In the late 1970s when our Society was the Shire of Eltham Historical Society, an offer was made to the Society regarding use of an old cottage at Christmas Hills. The cottage sat beside Watsons Creek just outside the then Shire of Eltham but following municipal restructuring it now lies within the Shire of Nillumbik. For various reasons the offer ultimately lapsed.

At that time some research on the cottage was carried out for the Society by Keith Chappel as part of a larger research project that he was doing. Keith’s notes were taken from Lands Department records and showed that the property was the subject of a permissive occupancy of Crown land comprising the creek reserve.

In 1903 a Miner’s Right of one acre in area was granted to Edwin Samuel Birch. In 1907 Birch applied to purchase this land but was unable to because it was part of the creek reserve. The documents show that the cottage existed at that time. Upon Birch’s death in 1932, his daughter, Honor Mary Birch was granted a permit to occupy the residence.

Honor Mary Birch, known as Nora, was born 1900, the daughter of Edwin Samuel Birch and Honor (nee Young). In 1939 she married George Henry Williams (aka Henry). Honor died 8 July 1976. Her siblings were Margaret Martin (dec), Bert Birch and Brigidene Brinkotter. In her will she gave and bequeathed “all the improvements on the land held by me at Christmas Hills under Permissive Occupancy from the Department of Land and Survey consisting of the house property thereon and all the contents of the said house to my nephew Brian Joseph Martin of Christmas Hills aforesaid farmer”.

The will described the property as a four room, five square house, about 100 years old with enclosed verandah, including kitchen, combined lounge dining room, bedroom and store room; built of ‘bush slabs’ with a corrugated iron roof. A dairy had been erected in 1935. After her death, the property was acquired by the Melbourne Metropolitan Board of Works in 1978.

The property is listed on the Victorian Heritage Database HO200-Hill, later Birch farm complex, 945 Eltham-Yarra Glen Road, Watsons Creek and described as:

The house has a steep but simply gabled roof form clad with corrugated iron, vertical adzed hardwood slab front wall construction, split palings to the gable ends; rubble freestone chimney at one end (with added gsi flue), pole-framed Graeme Butler & Associates, 2006: 101 Shire of Nillurnbik Planning Scheme Amendment C13 Heritage Assessments verandah (rebuilt?); six-pane double-hung sash windows; T&G bead-edge boarded ledged & braced door; and paling clad rooms added at verandah ends. A slab-clad large fireplace is at the north corner of the house, with a gsi upper cladding added and an internal lining of rubble stone.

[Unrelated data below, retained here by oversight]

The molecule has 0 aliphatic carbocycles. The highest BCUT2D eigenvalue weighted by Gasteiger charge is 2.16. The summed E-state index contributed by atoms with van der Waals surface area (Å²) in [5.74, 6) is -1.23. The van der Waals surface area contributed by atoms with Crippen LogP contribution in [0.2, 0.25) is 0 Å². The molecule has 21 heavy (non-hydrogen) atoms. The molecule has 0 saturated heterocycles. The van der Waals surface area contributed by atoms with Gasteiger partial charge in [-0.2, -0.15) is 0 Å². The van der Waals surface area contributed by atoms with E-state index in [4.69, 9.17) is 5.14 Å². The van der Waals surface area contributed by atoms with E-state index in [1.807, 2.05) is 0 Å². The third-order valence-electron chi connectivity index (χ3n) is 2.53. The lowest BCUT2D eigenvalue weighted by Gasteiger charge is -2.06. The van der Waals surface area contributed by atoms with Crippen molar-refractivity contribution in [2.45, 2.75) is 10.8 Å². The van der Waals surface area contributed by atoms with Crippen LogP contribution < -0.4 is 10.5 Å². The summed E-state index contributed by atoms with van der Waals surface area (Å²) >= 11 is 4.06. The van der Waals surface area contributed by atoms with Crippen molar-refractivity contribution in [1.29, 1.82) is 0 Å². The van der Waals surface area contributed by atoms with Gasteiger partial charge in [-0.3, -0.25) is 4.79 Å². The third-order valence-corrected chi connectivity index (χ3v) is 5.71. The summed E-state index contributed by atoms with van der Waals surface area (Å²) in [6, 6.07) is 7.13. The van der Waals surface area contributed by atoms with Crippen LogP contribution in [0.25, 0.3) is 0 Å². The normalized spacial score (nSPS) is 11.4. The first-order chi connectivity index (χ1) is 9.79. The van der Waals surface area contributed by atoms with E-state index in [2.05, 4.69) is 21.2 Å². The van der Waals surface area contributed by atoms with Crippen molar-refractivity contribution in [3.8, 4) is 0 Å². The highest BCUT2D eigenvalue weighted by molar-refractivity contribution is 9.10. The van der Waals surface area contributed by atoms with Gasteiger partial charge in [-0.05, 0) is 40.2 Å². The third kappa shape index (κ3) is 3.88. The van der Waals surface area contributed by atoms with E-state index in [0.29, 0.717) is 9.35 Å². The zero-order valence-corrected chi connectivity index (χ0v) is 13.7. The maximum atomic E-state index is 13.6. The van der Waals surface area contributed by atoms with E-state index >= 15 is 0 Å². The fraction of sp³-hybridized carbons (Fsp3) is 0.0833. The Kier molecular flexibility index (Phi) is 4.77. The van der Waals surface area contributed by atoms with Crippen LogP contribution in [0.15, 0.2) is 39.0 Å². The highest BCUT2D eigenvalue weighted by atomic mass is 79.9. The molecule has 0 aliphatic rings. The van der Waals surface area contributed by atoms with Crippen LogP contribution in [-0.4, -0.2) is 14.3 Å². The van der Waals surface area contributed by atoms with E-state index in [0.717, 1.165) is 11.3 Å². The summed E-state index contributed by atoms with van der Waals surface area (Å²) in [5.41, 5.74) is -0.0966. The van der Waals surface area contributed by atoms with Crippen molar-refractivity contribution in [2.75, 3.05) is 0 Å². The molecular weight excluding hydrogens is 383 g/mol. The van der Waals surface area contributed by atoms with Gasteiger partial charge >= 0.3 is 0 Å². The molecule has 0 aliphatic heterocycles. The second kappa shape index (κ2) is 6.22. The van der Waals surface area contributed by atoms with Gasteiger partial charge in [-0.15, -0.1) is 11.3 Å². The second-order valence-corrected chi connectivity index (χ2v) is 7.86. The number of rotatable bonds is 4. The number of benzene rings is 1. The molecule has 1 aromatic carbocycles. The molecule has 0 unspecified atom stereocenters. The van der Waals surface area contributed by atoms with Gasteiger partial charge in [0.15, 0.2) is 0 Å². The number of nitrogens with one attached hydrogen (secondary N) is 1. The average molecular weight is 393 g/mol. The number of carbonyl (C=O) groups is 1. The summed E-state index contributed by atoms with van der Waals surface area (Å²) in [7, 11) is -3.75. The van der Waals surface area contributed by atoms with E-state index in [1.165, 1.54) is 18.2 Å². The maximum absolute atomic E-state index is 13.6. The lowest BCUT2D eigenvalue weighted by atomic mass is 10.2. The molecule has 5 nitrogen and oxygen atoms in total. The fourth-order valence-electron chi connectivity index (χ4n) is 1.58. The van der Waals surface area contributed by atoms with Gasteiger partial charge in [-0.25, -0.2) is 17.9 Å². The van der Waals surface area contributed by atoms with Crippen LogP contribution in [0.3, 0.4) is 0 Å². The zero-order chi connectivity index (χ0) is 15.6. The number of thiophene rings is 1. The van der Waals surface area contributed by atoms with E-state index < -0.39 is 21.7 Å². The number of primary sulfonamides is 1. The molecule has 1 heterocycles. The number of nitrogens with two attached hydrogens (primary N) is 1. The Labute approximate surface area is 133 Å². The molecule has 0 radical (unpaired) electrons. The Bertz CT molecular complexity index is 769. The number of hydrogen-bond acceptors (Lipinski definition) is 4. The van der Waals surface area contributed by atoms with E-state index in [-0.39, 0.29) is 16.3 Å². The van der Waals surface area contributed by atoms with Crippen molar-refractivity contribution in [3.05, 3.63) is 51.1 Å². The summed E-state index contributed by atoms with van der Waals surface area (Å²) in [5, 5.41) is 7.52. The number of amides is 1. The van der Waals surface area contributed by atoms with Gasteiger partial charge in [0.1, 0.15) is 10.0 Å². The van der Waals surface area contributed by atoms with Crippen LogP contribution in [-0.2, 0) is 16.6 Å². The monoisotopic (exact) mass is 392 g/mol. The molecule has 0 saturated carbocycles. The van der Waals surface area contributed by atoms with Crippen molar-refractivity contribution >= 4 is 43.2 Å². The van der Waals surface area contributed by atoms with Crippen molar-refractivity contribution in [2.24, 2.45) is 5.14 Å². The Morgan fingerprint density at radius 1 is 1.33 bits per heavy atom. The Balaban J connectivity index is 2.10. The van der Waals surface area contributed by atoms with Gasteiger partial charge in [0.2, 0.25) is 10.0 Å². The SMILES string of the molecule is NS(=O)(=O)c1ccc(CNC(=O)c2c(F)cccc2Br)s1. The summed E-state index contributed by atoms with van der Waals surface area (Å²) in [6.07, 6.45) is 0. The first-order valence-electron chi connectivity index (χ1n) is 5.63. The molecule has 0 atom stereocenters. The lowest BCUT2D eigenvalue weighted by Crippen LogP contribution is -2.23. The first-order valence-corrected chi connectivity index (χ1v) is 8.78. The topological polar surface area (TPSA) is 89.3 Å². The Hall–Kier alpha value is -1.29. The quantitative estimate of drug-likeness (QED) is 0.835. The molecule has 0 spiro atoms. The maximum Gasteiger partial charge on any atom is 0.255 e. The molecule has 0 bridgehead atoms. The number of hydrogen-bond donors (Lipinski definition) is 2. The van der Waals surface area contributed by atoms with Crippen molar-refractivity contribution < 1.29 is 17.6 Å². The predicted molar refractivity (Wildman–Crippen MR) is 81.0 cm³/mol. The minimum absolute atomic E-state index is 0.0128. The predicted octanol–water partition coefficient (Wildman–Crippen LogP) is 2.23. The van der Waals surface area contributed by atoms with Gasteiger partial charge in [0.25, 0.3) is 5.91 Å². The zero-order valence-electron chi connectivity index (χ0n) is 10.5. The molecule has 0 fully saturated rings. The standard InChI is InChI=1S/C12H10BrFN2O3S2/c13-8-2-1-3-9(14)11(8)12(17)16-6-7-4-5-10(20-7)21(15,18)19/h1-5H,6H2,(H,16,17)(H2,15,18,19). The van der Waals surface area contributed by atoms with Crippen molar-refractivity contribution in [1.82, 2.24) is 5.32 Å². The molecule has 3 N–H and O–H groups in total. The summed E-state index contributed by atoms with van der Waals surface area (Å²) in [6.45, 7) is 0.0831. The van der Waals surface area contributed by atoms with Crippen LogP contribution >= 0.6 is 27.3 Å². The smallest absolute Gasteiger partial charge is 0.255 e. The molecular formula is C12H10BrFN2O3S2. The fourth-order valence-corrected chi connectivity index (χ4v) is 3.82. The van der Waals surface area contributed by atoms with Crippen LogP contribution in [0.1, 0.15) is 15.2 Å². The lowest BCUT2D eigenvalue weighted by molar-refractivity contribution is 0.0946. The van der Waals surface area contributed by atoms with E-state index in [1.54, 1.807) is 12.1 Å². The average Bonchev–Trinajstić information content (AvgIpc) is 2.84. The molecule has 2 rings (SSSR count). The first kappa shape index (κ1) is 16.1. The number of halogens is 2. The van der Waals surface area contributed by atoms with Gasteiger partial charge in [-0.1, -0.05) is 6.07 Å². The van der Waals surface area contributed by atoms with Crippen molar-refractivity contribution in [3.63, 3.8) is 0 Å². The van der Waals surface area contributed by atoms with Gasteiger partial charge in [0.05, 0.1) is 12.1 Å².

The rear facade is different construction, being drop-slab, and sits beneath a rear skillion addition to the main gabled form: this may be more recent construction. The house appears to have been once set up for public display and may have been recreated in part for that purpose.

Outbuildings are reached by a track along the east side of the house, including what may have been a creamery (typical standard inter-war design clad with corrugated iron and lined with 1938 Lysaght Queens Head Australia galvanised sheet iron) and a paling clad gabled out-house. Timber outbuildings of differing eras are to the north-west of the house, with pole framing and paling infill construction and Redcliffe brand corrugated iron. Post and rail (front) and split paling (rear) fence remnants line the front boundary. Pepper trees part of house yard landscape.

Now, why not sit back and enjoy that hot cuppa Honor has poured for us as we cast our eyes back to the the future.

Birch Cottage (c.1878), Yarra Glen Road, Christmas Hills, 27 September 2018 ( from the collection of Eltham District Historical Society @elthamhistory )
Birch Cottage (c.1878), Yarra Glen Road, Christmas Hills, 27 September 2018 ( from the collection of Eltham District Historical Society @elthamhistory )
Birch Cottage (c.1878), Yarra Glen Road, Christmas Hills, 27 September 2018 ( from the collection of Eltham District Historical Society @elthamhistory )
Birch Cottage (c.1878), Yarra Glen Road, Christmas Hills, 27 September 2018 ( from the collection of Eltham District Historical Society @elthamhistory )
Birch Cottage (c.1878), Yarra Glen Road, Christmas Hills, 27 September 2018 ( from the collection of Eltham District Historical Society @elthamhistory )
Birch Cottage (c.1878), Yarra Glen Road, Christmas Hills, 27 September 2018 ( from the collection of Eltham District Historical Society @elthamhistory )
Birch Cottage (c.1878), Yarra Glen Road, Christmas Hills, 27 September 2018 ( from the collection of Eltham District Historical Society @elthamhistory )
Birch Cottage (c.1878), Yarra Glen Road, Christmas Hills, 27 September 2018 ( from the collection of Eltham District Historical Society @elthamhistory )
Birch Cottage (c.1878), Yarra Glen Road, Christmas Hills, 27 September 2018 ( from the collection of Eltham District Historical Society @elthamhistory )
Birch Cottage (c.1878), Yarra Glen Road, Christmas Hills, 27 September 2018 ( from the collection of Eltham District Historical Society @elthamhistory )
Birch Cottage (c.1878), Yarra Glen Road, Christmas Hills, 27 September 2018 ( from the collection of Eltham District Historical Society @elthamhistory )